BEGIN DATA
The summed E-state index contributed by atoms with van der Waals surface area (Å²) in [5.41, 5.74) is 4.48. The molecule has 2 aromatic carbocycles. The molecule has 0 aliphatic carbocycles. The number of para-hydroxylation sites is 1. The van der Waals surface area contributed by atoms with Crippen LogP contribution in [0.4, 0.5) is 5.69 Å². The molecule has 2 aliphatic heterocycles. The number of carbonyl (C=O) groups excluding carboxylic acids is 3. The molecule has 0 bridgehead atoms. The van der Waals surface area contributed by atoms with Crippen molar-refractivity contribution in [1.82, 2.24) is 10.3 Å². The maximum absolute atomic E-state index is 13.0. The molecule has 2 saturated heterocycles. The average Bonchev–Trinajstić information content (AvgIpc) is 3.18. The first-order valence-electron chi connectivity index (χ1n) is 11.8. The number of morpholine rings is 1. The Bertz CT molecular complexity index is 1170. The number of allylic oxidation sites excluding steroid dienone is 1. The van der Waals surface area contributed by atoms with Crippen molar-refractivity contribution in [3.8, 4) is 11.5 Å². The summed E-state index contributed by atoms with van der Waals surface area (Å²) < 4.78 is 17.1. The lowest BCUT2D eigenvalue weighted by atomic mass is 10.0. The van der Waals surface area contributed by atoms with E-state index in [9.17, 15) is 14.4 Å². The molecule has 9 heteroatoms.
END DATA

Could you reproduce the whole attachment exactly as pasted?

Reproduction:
The summed E-state index contributed by atoms with van der Waals surface area (Å²) in [5.41, 5.74) is 4.48. The molecule has 2 aromatic carbocycles. The molecule has 0 aliphatic carbocycles. The number of para-hydroxylation sites is 1. The van der Waals surface area contributed by atoms with Crippen LogP contribution in [0.4, 0.5) is 5.69 Å². The molecule has 2 aliphatic heterocycles. The number of carbonyl (C=O) groups excluding carboxylic acids is 3. The molecule has 0 bridgehead atoms. The van der Waals surface area contributed by atoms with Crippen molar-refractivity contribution in [1.82, 2.24) is 10.3 Å². The maximum absolute atomic E-state index is 13.0. The molecule has 2 saturated heterocycles. The average Bonchev–Trinajstić information content (AvgIpc) is 3.18. The first-order valence-electron chi connectivity index (χ1n) is 11.8. The number of morpholine rings is 1. The Bertz CT molecular complexity index is 1170. The number of allylic oxidation sites excluding steroid dienone is 1. The van der Waals surface area contributed by atoms with Crippen molar-refractivity contribution in [3.8, 4) is 11.5 Å². The summed E-state index contributed by atoms with van der Waals surface area (Å²) < 4.78 is 17.1. The lowest BCUT2D eigenvalue weighted by atomic mass is 10.0. The van der Waals surface area contributed by atoms with E-state index in [9.17, 15) is 14.4 Å². The molecule has 9 heteroatoms.